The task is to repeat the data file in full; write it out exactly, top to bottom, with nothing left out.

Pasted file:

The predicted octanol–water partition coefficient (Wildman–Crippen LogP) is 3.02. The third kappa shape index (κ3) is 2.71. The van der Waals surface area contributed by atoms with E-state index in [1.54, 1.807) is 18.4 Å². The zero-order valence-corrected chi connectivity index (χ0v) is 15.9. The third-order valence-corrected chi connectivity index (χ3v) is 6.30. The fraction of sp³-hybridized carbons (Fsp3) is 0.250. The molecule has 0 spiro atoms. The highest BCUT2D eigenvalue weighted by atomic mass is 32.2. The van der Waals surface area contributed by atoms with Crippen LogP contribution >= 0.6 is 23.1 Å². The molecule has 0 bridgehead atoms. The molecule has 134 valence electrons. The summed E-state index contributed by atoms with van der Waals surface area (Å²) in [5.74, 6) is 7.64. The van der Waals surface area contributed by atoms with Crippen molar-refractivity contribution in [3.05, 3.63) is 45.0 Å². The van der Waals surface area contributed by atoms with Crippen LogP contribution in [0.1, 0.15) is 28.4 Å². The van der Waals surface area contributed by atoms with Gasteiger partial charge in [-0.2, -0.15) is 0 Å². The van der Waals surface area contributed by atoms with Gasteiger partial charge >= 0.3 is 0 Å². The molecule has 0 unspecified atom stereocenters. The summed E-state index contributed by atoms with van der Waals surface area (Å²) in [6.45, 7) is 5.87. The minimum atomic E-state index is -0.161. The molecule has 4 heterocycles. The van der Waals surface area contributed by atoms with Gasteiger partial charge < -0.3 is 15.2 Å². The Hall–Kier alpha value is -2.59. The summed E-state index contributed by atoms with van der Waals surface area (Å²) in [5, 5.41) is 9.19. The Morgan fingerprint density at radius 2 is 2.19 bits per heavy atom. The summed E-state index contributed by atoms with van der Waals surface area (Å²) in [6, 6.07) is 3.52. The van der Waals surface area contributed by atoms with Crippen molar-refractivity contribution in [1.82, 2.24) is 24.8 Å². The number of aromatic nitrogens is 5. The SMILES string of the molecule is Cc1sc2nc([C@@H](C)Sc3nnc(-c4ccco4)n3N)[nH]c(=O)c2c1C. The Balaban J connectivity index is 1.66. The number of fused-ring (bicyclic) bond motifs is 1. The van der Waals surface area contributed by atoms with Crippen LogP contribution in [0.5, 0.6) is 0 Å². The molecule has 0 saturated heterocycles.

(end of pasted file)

The predicted octanol–water partition coefficient (Wildman–Crippen LogP) is 3.02. The third kappa shape index (κ3) is 2.71. The van der Waals surface area contributed by atoms with E-state index in [1.54, 1.807) is 18.4 Å². The zero-order valence-corrected chi connectivity index (χ0v) is 15.9. The third-order valence-corrected chi connectivity index (χ3v) is 6.30. The fraction of sp³-hybridized carbons (Fsp3) is 0.250. The molecule has 0 spiro atoms. The highest BCUT2D eigenvalue weighted by atomic mass is 32.2. The van der Waals surface area contributed by atoms with Crippen LogP contribution >= 0.6 is 23.1 Å². The molecule has 0 bridgehead atoms. The molecule has 134 valence electrons. The summed E-state index contributed by atoms with van der Waals surface area (Å²) in [5.74, 6) is 7.64. The van der Waals surface area contributed by atoms with Crippen molar-refractivity contribution in [3.05, 3.63) is 45.0 Å². The van der Waals surface area contributed by atoms with Crippen LogP contribution in [0.1, 0.15) is 28.4 Å². The van der Waals surface area contributed by atoms with Gasteiger partial charge in [-0.2, -0.15) is 0 Å². The van der Waals surface area contributed by atoms with Gasteiger partial charge >= 0.3 is 0 Å². The molecule has 0 unspecified atom stereocenters. The summed E-state index contributed by atoms with van der Waals surface area (Å²) in [6.45, 7) is 5.87. The minimum atomic E-state index is -0.161. The molecule has 4 heterocycles. The van der Waals surface area contributed by atoms with Gasteiger partial charge < -0.3 is 15.2 Å². The Hall–Kier alpha value is -2.59. The summed E-state index contributed by atoms with van der Waals surface area (Å²) in [5, 5.41) is 9.19. The Morgan fingerprint density at radius 2 is 2.19 bits per heavy atom. The summed E-state index contributed by atoms with van der Waals surface area (Å²) in [6, 6.07) is 3.52. The van der Waals surface area contributed by atoms with Crippen molar-refractivity contribution in [1.82, 2.24) is 24.8 Å². The number of aromatic nitrogens is 5. The SMILES string of the molecule is Cc1sc2nc([C@@H](C)Sc3nnc(-c4ccco4)n3N)[nH]c(=O)c2c1C. The Balaban J connectivity index is 1.66. The number of fused-ring (bicyclic) bond motifs is 1. The van der Waals surface area contributed by atoms with Crippen LogP contribution in [0.5, 0.6) is 0 Å². The molecule has 0 saturated heterocycles.